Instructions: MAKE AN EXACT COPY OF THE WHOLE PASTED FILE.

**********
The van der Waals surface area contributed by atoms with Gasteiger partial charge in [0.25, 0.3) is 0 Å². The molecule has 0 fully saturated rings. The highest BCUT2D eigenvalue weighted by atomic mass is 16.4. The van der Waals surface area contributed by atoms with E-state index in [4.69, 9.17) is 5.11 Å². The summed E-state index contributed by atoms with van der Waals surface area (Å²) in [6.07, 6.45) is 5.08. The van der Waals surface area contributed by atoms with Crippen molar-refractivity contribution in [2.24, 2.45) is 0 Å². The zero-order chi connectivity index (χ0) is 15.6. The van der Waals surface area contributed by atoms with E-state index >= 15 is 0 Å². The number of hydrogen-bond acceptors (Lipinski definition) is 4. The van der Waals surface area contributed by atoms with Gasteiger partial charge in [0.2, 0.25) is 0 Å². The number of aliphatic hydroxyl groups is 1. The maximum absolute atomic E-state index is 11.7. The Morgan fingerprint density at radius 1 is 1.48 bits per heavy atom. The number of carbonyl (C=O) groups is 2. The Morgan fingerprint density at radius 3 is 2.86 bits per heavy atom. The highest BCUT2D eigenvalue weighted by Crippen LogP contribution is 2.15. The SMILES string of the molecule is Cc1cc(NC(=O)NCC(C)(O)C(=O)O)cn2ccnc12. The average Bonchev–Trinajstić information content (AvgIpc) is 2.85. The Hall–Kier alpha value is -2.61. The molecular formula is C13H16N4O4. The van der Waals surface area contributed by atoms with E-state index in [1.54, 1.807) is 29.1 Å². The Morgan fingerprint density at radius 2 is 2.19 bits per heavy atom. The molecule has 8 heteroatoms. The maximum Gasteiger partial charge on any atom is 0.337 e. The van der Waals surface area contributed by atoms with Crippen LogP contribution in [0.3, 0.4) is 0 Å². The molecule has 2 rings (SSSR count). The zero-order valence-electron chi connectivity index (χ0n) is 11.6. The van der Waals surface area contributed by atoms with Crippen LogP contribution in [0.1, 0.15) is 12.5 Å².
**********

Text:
The van der Waals surface area contributed by atoms with Gasteiger partial charge in [0.25, 0.3) is 0 Å². The molecule has 0 fully saturated rings. The highest BCUT2D eigenvalue weighted by atomic mass is 16.4. The van der Waals surface area contributed by atoms with E-state index in [4.69, 9.17) is 5.11 Å². The summed E-state index contributed by atoms with van der Waals surface area (Å²) in [6.07, 6.45) is 5.08. The van der Waals surface area contributed by atoms with Crippen molar-refractivity contribution in [2.24, 2.45) is 0 Å². The zero-order chi connectivity index (χ0) is 15.6. The van der Waals surface area contributed by atoms with E-state index >= 15 is 0 Å². The number of hydrogen-bond acceptors (Lipinski definition) is 4. The van der Waals surface area contributed by atoms with Gasteiger partial charge in [0.2, 0.25) is 0 Å². The number of aliphatic hydroxyl groups is 1. The maximum absolute atomic E-state index is 11.7. The Morgan fingerprint density at radius 1 is 1.48 bits per heavy atom. The number of carbonyl (C=O) groups is 2. The Morgan fingerprint density at radius 3 is 2.86 bits per heavy atom. The highest BCUT2D eigenvalue weighted by Crippen LogP contribution is 2.15. The SMILES string of the molecule is Cc1cc(NC(=O)NCC(C)(O)C(=O)O)cn2ccnc12. The average Bonchev–Trinajstić information content (AvgIpc) is 2.85. The Hall–Kier alpha value is -2.61. The molecular formula is C13H16N4O4. The van der Waals surface area contributed by atoms with E-state index in [1.54, 1.807) is 29.1 Å². The Morgan fingerprint density at radius 2 is 2.19 bits per heavy atom. The molecule has 8 heteroatoms. The maximum Gasteiger partial charge on any atom is 0.337 e. The van der Waals surface area contributed by atoms with Crippen LogP contribution in [0.3, 0.4) is 0 Å². The molecule has 2 rings (SSSR count). The zero-order valence-electron chi connectivity index (χ0n) is 11.6. The van der Waals surface area contributed by atoms with Crippen LogP contribution in [0.1, 0.15) is 12.5 Å².